This small, independent watch company, founded by Benoit Mintiens of Belgium, introduced its interesting Type 1 timepiece in Basel. It is a watch that has basically no hands or crown but still indicates time (of course). It uses rotating disks to indicate hours, minutes, seconds and day, by means of a special module consisting of 18 gears and 28 jewels on top of the base movement. The movement consists of 208 components in total, of which the module with the rotating disks represents 107. The whole system of displaying time with the rotating disks make the watch appear to be constantly in motion and changing its appearance. You can observe its motion yourself by watching the video on the official Ressence website. The watch has a very futuristic design, because of the use of disks instead of hands and the lack of a crown. It almost resembles a pebble with an almost cartoonish two-dimensional dial. Setting and winding the Ressence Type 1 is done by turning the sapphire caseback. Turning the caseback in both directions sets the time. The price of the Ressence Type 1 is approximately $20,000.
5. Girard-Perregaux Tri-Axial Tourbillon
Before I’d seen this Girard-Perregaux Tri-Axial Tourbillon piece, I would have said “meh” to all watches with a tourbillon. Not because I don’t respect the watchmaking craftsmanship or underestimate the complexity of making the tourbillon, but simply because the market is overwhelmed with this type of watch, and they exist mainly to meet the demand for them by the rich and famous, most of whom can barely spell the word “tourbillon” and only want one for the sake of having one. This Girard-Perregaux Tri-Axial Tourbillon is different, though. The tri-axial tourbillon is visible through a large aperture on the dial, which has its own domed sapphire crystal on top of the main one to give enough room for the tourbillon to move. The wonderful, decentralized subdial at 1:30, with a Clous de Paris motif, indicating hours and minutes, and the round power reserve indicator make this watch both an aesthetic masterpiece as well as a technical one. The use of rose gold for the tourbillon construction, hour and minute hands, GP logo at 11 o’clock, and power reserve indicator all perfectly match the 48-mm rose-gold case of the Girard-Perregaux Tri-Axial Tourbillon. There is a lot to see on this dial, yet it never becomes cluttered. Perhaps the use of the wonderful grain in the dial’s open space secures the serenity of the watch. The back of the Tri-Axial Tourbillon is just as impressive, though, allowing a view of the famous Three Bridges shaped arrows used for some of the bridges and other parts in the movement. The mirror-polished surfaces and perfect chamfering is all finished by hand, as it should be on a haute horlogerie piece like this. This exceptional finished movement consists of 317 components. Only 10 pieces will be made of the Girard-Perregaux Tri-Axial Tourbillon, priced around half a million U.S. dollars. More detailed information can be found here.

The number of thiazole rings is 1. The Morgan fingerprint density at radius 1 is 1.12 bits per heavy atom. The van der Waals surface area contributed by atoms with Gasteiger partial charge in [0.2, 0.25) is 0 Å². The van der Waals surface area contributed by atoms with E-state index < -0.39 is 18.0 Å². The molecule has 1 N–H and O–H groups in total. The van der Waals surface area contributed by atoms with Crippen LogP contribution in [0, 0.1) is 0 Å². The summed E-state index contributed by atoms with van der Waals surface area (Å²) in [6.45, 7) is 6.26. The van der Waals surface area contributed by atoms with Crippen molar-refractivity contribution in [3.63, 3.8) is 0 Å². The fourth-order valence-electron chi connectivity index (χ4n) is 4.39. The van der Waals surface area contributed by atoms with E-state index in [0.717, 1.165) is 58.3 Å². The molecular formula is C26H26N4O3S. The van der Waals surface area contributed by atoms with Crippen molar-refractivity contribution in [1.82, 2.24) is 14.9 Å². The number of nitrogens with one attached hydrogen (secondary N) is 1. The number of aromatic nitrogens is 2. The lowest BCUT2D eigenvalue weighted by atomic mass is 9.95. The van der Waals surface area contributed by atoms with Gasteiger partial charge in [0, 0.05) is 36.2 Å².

(All photos by Fratellowatches.com)
This article was originally posted on April 04, 2014, and has since been updated with new information.